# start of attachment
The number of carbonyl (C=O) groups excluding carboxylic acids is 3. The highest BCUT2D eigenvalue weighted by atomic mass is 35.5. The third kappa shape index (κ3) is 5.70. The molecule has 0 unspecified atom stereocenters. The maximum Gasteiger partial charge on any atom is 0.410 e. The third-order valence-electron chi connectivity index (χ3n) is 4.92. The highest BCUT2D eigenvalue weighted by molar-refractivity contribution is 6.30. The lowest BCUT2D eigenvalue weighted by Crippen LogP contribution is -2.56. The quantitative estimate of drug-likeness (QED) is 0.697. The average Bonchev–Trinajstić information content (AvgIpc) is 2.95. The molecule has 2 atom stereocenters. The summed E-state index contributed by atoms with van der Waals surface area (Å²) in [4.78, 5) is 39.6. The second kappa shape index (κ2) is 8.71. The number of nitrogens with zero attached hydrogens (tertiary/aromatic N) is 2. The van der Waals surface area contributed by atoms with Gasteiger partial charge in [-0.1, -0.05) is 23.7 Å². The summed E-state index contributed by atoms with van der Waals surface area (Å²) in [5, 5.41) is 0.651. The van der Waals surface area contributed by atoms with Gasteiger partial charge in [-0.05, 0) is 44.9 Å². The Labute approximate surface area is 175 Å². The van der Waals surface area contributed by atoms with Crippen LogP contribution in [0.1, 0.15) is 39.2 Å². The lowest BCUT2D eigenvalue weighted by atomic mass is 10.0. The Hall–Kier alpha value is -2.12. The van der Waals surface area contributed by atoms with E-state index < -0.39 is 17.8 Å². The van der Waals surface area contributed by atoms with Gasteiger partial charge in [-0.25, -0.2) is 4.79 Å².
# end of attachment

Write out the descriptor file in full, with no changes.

The number of carbonyl (C=O) groups excluding carboxylic acids is 3. The highest BCUT2D eigenvalue weighted by atomic mass is 35.5. The third kappa shape index (κ3) is 5.70. The molecule has 0 unspecified atom stereocenters. The maximum Gasteiger partial charge on any atom is 0.410 e. The third-order valence-electron chi connectivity index (χ3n) is 4.92. The highest BCUT2D eigenvalue weighted by molar-refractivity contribution is 6.30. The lowest BCUT2D eigenvalue weighted by Crippen LogP contribution is -2.56. The quantitative estimate of drug-likeness (QED) is 0.697. The average Bonchev–Trinajstić information content (AvgIpc) is 2.95. The molecule has 2 atom stereocenters. The summed E-state index contributed by atoms with van der Waals surface area (Å²) in [4.78, 5) is 39.6. The second kappa shape index (κ2) is 8.71. The number of nitrogens with zero attached hydrogens (tertiary/aromatic N) is 2. The van der Waals surface area contributed by atoms with Gasteiger partial charge in [-0.1, -0.05) is 23.7 Å². The summed E-state index contributed by atoms with van der Waals surface area (Å²) in [5, 5.41) is 0.651. The van der Waals surface area contributed by atoms with Gasteiger partial charge in [-0.05, 0) is 44.9 Å². The Labute approximate surface area is 175 Å². The van der Waals surface area contributed by atoms with Crippen LogP contribution in [0.1, 0.15) is 39.2 Å². The lowest BCUT2D eigenvalue weighted by atomic mass is 10.0. The Hall–Kier alpha value is -2.12. The van der Waals surface area contributed by atoms with E-state index < -0.39 is 17.8 Å². The van der Waals surface area contributed by atoms with Gasteiger partial charge in [-0.25, -0.2) is 4.79 Å².